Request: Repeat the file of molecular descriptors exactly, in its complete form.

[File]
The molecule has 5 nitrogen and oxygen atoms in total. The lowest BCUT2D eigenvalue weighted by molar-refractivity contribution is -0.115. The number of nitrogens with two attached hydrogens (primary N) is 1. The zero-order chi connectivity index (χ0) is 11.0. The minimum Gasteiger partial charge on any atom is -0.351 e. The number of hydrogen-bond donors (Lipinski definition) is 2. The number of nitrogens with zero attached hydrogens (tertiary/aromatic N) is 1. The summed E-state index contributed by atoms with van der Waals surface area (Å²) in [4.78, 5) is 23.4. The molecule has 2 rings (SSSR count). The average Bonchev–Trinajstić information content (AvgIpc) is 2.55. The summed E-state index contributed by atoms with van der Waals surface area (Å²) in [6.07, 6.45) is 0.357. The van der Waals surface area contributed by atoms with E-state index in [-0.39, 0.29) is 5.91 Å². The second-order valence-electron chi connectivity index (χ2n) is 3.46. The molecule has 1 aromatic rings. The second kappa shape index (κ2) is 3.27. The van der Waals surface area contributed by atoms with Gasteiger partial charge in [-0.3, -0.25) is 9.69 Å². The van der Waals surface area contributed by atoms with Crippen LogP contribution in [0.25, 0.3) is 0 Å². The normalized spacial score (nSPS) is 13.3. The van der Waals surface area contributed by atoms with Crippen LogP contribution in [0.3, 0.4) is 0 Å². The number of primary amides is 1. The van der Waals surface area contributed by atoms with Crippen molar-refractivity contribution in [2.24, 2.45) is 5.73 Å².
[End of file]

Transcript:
The molecule has 5 nitrogen and oxygen atoms in total. The lowest BCUT2D eigenvalue weighted by molar-refractivity contribution is -0.115. The number of nitrogens with two attached hydrogens (primary N) is 1. The zero-order chi connectivity index (χ0) is 11.0. The minimum Gasteiger partial charge on any atom is -0.351 e. The number of hydrogen-bond donors (Lipinski definition) is 2. The number of nitrogens with zero attached hydrogens (tertiary/aromatic N) is 1. The summed E-state index contributed by atoms with van der Waals surface area (Å²) in [4.78, 5) is 23.4. The molecule has 2 rings (SSSR count). The average Bonchev–Trinajstić information content (AvgIpc) is 2.55. The summed E-state index contributed by atoms with van der Waals surface area (Å²) in [6.07, 6.45) is 0.357. The van der Waals surface area contributed by atoms with E-state index in [-0.39, 0.29) is 5.91 Å². The second-order valence-electron chi connectivity index (χ2n) is 3.46. The molecule has 1 aromatic rings. The second kappa shape index (κ2) is 3.27. The van der Waals surface area contributed by atoms with Gasteiger partial charge in [-0.3, -0.25) is 9.69 Å². The van der Waals surface area contributed by atoms with Crippen LogP contribution in [0.25, 0.3) is 0 Å². The normalized spacial score (nSPS) is 13.3. The van der Waals surface area contributed by atoms with Crippen LogP contribution in [0.3, 0.4) is 0 Å². The number of primary amides is 1. The van der Waals surface area contributed by atoms with Crippen molar-refractivity contribution in [2.24, 2.45) is 5.73 Å².